Front page hijack
Take a look at the photo below. What do you think you're seeing?
It is the actual front page of today's Los Angeles Times. Those aren't real articles in the columns. They're just a bunch of old copy cut and pasted. The sentences don't even make sense. The entire thing is one big, fat advertisement.
When you open up the faux front page, the real front page lies behind it. The newspaper is actually bragging about this concept in a press release:
The Los Angeles Times breaks new ground today, translating the "homepage" take-over concept from the Web to print and deliver Disney's Mad Hatter to readers' doorsteps, driveways and city street corners.
Timed to coincide with the release of the highly-anticipated "Alice in Wonderland," starring Johnny Depp, The Times is the only major newspaper in the country to carry the innovative ad unit...
"The Times is thrilled to work with Disney to create a truly exceptional and distinctive way in which to let L.A. know 'Alice in Wonderland' is now in theatres," said John T. O'Loughlin, Executive Vice President, Advertising and Chief Revenue Office. "We knew this was an unusual opportunity to stretch traditional boundaries and deliver an innovative ad unit designed to create buzz...and further extend the film's brilliant marketing campaign."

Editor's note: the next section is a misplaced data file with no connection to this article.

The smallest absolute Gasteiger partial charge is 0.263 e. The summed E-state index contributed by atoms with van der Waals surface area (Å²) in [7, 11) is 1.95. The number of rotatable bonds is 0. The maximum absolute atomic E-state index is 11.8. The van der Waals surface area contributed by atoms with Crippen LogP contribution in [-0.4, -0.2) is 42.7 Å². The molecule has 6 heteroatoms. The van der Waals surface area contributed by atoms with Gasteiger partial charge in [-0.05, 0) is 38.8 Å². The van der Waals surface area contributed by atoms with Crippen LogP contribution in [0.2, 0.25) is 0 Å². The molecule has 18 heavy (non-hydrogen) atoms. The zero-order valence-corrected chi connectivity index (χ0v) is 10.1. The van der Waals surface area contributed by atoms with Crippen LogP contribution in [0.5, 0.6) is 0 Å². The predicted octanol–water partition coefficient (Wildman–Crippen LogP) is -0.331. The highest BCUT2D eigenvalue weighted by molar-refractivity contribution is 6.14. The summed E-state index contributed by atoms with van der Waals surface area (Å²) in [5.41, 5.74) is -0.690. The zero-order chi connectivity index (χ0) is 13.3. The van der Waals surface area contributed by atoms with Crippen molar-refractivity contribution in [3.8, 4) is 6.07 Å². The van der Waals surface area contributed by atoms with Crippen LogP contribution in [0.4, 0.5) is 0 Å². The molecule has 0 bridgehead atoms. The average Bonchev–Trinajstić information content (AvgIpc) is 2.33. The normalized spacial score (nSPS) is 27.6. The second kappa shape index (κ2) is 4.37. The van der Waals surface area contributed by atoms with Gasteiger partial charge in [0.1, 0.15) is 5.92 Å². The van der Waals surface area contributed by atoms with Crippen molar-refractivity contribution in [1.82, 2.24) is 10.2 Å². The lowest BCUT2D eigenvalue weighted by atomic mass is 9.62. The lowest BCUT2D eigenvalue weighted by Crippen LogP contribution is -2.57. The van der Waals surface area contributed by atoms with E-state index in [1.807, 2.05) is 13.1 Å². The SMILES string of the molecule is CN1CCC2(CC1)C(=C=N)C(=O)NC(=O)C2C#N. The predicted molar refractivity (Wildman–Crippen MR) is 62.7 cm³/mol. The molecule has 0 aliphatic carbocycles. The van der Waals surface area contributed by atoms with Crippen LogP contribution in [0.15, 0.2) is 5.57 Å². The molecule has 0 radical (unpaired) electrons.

Selling the entire front page is new territory for the LA Times, but not by much. Last April, the paper ran an advertisement that looked like a news story:
The ad for the NBC drama "Southland" appeared in the left column, starting below the fold and above and beside a banner ad for the television show. The ad, which was labeled "advertisement" and carried the NBC peacock logo, was written from the perspective of a reporter on a ride-along with the show's main character, a Los Angeles police officer.
I thought the idea of advertising was to support the news product, not replace it. But I guess I'm old fashioned. No doubt the Times needs the money. The Tribune-owned paper has decimated its staff, prompting other top writers to drop f-bombs and leave.
So, it's fairly difficult most days for the Times to put out a paper with any substance.
No wonder they're trying to hide it.